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Greenaway Scott Examines the Legality of Bitcoin

Monday 16th October 2017

The successful deal will enable the trading platform to expand to incorporate more currencies, both monetary and cryptocurrency, which will allow it to operate across a wider global marketplace.

But as we begin to offer business advice in this relatively new and fast-growing sector, the topic has also brought up some vital questions.

The most significant of which is, is bitcoin legal? The answer, while complex, is yes.

Bitcoin is a form of digital currency created and held electronically, which enables people to make electronic purchase. As such, this is decentralised and operates outside of the banking system.

It is this lack of regulation that creates unease among many people.

Its legal status varies from country to country, with most not taking any steps to make the use of bitcoin illegal (with the exception of Bangladesh, Bolivia & Ecuador).

But its status as money (or a commodity) varies with differing regulatory implications in each jurisdiction. In the UK for example, bitcoin is legal but remains unregulated. In various countries, including the UK, bitcoin is likened to a 'foreign currency' for VAT purposes.

The Financial Conduct Authority has commented that it does not regulate digital currencies and has no intention of doing so in the future.

A potentially problematic area surrounding the legality of bitcoin is its use in the purchase of illegal goods. Due to its anonymous and non-regulated nature, allowing users to hold multiple bitcoin addresses, which aren't linked to names, addresses, or other personally identifying information - bitcoin could potentially be utilised for money laundering or purchasing illicit goods.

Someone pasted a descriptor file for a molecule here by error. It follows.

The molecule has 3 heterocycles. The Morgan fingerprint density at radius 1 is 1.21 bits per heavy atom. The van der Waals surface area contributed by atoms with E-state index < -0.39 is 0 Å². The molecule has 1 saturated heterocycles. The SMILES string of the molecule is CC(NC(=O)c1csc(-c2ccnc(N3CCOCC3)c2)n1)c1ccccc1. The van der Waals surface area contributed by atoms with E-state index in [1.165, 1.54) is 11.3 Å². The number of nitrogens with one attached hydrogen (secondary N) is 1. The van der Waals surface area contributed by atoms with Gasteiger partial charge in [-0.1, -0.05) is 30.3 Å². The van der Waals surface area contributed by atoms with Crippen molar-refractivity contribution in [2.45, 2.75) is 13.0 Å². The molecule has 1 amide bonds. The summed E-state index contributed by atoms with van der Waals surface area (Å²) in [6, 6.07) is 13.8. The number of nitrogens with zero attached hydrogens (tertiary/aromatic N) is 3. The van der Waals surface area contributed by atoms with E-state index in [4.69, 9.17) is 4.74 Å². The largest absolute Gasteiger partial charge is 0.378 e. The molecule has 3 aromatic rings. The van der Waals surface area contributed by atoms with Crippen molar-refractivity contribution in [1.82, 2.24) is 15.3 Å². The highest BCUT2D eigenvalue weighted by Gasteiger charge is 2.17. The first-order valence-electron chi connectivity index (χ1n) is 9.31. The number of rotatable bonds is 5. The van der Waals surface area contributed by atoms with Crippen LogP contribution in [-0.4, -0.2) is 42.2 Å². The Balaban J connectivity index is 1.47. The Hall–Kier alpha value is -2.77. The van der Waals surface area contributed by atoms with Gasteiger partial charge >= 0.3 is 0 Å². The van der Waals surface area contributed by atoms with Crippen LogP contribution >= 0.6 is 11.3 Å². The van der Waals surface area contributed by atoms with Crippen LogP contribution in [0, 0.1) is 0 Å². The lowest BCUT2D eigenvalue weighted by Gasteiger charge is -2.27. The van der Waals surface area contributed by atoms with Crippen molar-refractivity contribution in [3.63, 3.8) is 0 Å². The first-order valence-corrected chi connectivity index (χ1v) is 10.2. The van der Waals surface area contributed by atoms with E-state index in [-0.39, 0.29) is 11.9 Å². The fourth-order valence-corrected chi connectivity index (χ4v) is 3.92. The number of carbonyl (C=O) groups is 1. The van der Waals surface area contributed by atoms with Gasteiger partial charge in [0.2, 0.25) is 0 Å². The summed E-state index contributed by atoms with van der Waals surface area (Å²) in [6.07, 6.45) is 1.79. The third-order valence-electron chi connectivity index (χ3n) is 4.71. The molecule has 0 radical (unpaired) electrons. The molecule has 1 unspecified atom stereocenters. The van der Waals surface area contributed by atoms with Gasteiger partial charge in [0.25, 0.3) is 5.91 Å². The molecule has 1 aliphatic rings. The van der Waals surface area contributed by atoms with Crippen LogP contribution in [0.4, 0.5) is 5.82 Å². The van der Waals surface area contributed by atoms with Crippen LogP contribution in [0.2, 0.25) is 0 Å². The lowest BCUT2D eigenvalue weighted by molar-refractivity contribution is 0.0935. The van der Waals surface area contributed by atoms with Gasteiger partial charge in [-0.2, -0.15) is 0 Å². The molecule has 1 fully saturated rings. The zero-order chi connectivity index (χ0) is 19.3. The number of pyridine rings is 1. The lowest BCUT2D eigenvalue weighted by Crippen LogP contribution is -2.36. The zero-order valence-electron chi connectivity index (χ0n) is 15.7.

However, using the cryptocurrency to undertake illegal activities doesn't make the currency itself illegal.

So is bitcoin the future of currency? Who knows. Its use has certainly gained in popularity over recent years. At the moment bitcoin is fuelled by other already well-established forms of currency such as sterling or dollars or even gold, so it is hard to ascertain whether there will be a time in the future where we are buying groceries and being paid in cryptocurrency. Big household names such as Reddit, Microsoft, Dell and Virgin have started to accept cryptocurrencies as a form of payment for goods and services.

Today at the time of writing bitcoin is worth £3283.13 so the future of bitcoin is looking relatively promising. But with China's recent ban on cryptocurrencies it is hard to tell which way the tide will turn.

This article was first published on BusinessWales on the 16th Oct and can be found here.